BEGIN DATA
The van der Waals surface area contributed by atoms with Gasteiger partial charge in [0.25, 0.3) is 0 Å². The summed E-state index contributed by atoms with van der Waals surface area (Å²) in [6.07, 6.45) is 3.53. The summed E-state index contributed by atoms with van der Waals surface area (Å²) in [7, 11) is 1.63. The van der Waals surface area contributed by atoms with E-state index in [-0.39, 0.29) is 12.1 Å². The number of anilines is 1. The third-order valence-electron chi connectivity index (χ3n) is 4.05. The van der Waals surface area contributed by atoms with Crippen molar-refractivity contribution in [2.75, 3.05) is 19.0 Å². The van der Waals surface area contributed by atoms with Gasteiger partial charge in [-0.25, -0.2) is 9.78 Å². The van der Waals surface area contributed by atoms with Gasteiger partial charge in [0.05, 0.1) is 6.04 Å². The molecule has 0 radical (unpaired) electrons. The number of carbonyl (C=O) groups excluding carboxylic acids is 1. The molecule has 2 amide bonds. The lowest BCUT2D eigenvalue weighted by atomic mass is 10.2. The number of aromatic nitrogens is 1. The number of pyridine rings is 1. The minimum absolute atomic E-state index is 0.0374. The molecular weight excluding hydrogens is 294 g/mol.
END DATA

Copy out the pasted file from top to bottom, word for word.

The van der Waals surface area contributed by atoms with Gasteiger partial charge in [0.25, 0.3) is 0 Å². The summed E-state index contributed by atoms with van der Waals surface area (Å²) in [6.07, 6.45) is 3.53. The summed E-state index contributed by atoms with van der Waals surface area (Å²) in [7, 11) is 1.63. The van der Waals surface area contributed by atoms with E-state index in [-0.39, 0.29) is 12.1 Å². The number of anilines is 1. The third-order valence-electron chi connectivity index (χ3n) is 4.05. The van der Waals surface area contributed by atoms with Crippen molar-refractivity contribution in [2.75, 3.05) is 19.0 Å². The van der Waals surface area contributed by atoms with Gasteiger partial charge in [-0.25, -0.2) is 9.78 Å². The van der Waals surface area contributed by atoms with Gasteiger partial charge in [0.05, 0.1) is 6.04 Å². The molecule has 0 radical (unpaired) electrons. The number of carbonyl (C=O) groups excluding carboxylic acids is 1. The molecule has 2 amide bonds. The lowest BCUT2D eigenvalue weighted by atomic mass is 10.2. The number of aromatic nitrogens is 1. The number of pyridine rings is 1. The minimum absolute atomic E-state index is 0.0374. The molecular weight excluding hydrogens is 294 g/mol.